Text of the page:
Why Does the US have so few diesel cars?

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Why are there so few diesel powered cars in the US? Polls reveal that Americans aren’t as comfortable with diesel-engined passenger cars and some say it has to do with a poorly-designed Oldsmobile diesel engine made in the 1970s. Here’s the story:

In order to meet new American emissions regulations in the mid-1970s, executives at General Motor’s Oldsmobile Division decided to design and a series of diesel engines for passenger car use. Diesels were not subject to the same Federal emissions requirements as gasoline engines and this helped them meet the Corporate Average Fuel Economy (CAFÉ) records of the time.

The first GM diesel vehicles hit the dealer’s lots in 1978 and immediately there were problems with the engine. Specifically with the engine heads. Ask any car buff and they will tell you that the problem was that GM engineers “simply slapped new diesel heads on the standard 350 block” and did little else. Historians say this is an automotive urban legend, though. The service techs at www.covertchryslerdodgejeepram.com know the story well and tell us that the new block was properly built. The trouble came from the cylinder heads alone. This is why:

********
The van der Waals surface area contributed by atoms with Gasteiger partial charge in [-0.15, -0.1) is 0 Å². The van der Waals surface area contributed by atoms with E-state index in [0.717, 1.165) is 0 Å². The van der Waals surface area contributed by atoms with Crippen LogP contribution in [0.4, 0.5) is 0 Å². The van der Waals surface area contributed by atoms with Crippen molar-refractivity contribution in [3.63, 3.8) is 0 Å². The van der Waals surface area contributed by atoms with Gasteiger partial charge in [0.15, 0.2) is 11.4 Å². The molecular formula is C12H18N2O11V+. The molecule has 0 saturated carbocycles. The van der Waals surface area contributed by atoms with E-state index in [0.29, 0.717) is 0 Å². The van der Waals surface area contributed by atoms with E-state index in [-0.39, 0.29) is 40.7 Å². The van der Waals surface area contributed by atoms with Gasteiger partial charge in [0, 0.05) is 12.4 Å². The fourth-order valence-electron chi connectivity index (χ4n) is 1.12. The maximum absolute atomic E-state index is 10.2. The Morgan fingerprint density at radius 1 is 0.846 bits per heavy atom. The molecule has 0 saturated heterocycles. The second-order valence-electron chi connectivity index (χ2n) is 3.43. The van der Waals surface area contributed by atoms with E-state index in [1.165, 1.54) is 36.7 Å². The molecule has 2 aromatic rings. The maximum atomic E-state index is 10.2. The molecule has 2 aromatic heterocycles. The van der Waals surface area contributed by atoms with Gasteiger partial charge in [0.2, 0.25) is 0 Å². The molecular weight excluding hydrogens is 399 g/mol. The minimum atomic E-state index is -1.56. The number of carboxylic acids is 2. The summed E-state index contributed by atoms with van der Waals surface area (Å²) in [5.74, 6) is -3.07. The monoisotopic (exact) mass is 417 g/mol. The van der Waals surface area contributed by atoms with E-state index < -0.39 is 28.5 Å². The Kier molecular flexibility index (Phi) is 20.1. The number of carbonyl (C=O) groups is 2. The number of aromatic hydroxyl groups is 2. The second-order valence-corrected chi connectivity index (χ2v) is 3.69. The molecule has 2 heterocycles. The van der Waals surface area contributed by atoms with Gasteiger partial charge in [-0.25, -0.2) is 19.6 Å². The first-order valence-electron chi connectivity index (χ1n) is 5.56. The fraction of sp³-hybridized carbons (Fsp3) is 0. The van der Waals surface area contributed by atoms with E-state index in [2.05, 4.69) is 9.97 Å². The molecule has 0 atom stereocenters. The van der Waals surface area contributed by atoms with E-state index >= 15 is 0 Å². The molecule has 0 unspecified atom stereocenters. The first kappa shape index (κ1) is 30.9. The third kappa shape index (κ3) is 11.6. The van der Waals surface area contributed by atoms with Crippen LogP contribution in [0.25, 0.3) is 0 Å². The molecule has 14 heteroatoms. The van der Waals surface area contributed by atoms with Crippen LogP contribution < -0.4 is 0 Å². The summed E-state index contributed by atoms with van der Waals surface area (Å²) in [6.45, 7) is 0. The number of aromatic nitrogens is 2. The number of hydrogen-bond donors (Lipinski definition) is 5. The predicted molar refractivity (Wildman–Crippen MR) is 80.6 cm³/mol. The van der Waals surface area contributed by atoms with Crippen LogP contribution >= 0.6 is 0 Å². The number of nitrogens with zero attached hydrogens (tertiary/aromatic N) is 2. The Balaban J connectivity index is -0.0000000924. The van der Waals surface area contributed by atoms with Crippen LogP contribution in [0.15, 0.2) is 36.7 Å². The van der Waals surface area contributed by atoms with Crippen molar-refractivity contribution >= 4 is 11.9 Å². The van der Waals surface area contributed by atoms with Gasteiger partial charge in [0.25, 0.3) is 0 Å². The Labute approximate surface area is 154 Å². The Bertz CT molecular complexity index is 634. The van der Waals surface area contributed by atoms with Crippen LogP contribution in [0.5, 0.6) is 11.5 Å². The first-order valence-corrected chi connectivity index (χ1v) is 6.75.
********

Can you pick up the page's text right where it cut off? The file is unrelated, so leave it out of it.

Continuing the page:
Diesel engines have higher compression ratios than gasoline engines do and this puts higher stresses on engine head bolts. This usually means engineers use stronger head bolts and more of them. The Oldsmobile diesel, however, maintained the same 10-bolt pattern and head bolts as the gasoline engines. This would prove to be a fatal decision for the production engineers.

Even though improvements were made, production of the Oldsmobile diesel lasted from 1978 to 1985. During this time, many engines failed and this caused a class-action lawsuit that saw owners reimbursed the cost of replacement engines. The Oldsmobile diesel debacle was so bad that it spurred legislators in several states to draft early lemon laws.
Today we may be seeing the result of this. An American consumer who is suspicious of “American-built Diesels”. This , unfortunately, is an erroneous conclusion because today many fine diesel automobiles are available from companies such as Chrysler, Dodge, Jeep and Ram.

Source: Covert Chrysler

  

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